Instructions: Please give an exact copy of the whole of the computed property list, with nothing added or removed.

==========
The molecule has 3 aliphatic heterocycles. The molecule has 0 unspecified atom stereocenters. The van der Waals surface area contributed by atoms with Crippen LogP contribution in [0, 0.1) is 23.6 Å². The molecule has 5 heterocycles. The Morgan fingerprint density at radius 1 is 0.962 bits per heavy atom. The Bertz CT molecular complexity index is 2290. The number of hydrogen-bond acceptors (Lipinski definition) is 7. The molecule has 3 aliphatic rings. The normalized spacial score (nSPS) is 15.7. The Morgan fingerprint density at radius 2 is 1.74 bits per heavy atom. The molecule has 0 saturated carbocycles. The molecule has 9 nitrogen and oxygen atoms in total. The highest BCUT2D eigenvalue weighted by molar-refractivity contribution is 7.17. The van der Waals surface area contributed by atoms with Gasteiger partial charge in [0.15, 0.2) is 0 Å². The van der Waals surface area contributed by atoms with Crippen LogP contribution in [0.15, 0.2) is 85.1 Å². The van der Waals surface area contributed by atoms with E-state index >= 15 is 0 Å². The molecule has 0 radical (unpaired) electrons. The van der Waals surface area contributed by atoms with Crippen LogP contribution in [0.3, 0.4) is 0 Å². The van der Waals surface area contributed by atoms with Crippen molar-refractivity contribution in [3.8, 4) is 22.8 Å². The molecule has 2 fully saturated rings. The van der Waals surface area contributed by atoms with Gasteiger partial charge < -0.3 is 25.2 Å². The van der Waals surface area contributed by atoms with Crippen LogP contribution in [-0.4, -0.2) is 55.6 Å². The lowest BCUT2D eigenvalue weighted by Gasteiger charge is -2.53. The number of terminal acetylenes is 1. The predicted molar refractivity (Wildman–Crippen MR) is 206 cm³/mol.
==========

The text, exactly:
The molecule has 3 aliphatic heterocycles. The molecule has 0 unspecified atom stereocenters. The van der Waals surface area contributed by atoms with Crippen LogP contribution in [0, 0.1) is 23.6 Å². The molecule has 5 heterocycles. The Morgan fingerprint density at radius 1 is 0.962 bits per heavy atom. The Bertz CT molecular complexity index is 2290. The number of hydrogen-bond acceptors (Lipinski definition) is 7. The molecule has 3 aliphatic rings. The normalized spacial score (nSPS) is 15.7. The Morgan fingerprint density at radius 2 is 1.74 bits per heavy atom. The molecule has 0 saturated carbocycles. The molecule has 9 nitrogen and oxygen atoms in total. The highest BCUT2D eigenvalue weighted by molar-refractivity contribution is 7.17. The van der Waals surface area contributed by atoms with Gasteiger partial charge in [0.15, 0.2) is 0 Å². The van der Waals surface area contributed by atoms with Crippen LogP contribution in [0.15, 0.2) is 85.1 Å². The van der Waals surface area contributed by atoms with E-state index >= 15 is 0 Å². The molecule has 0 radical (unpaired) electrons. The van der Waals surface area contributed by atoms with Crippen LogP contribution in [0.3, 0.4) is 0 Å². The van der Waals surface area contributed by atoms with Crippen molar-refractivity contribution in [3.8, 4) is 22.8 Å². The molecule has 2 fully saturated rings. The van der Waals surface area contributed by atoms with Gasteiger partial charge < -0.3 is 25.2 Å². The van der Waals surface area contributed by atoms with Crippen LogP contribution in [-0.4, -0.2) is 55.6 Å². The lowest BCUT2D eigenvalue weighted by Gasteiger charge is -2.53. The number of terminal acetylenes is 1. The predicted molar refractivity (Wildman–Crippen MR) is 206 cm³/mol.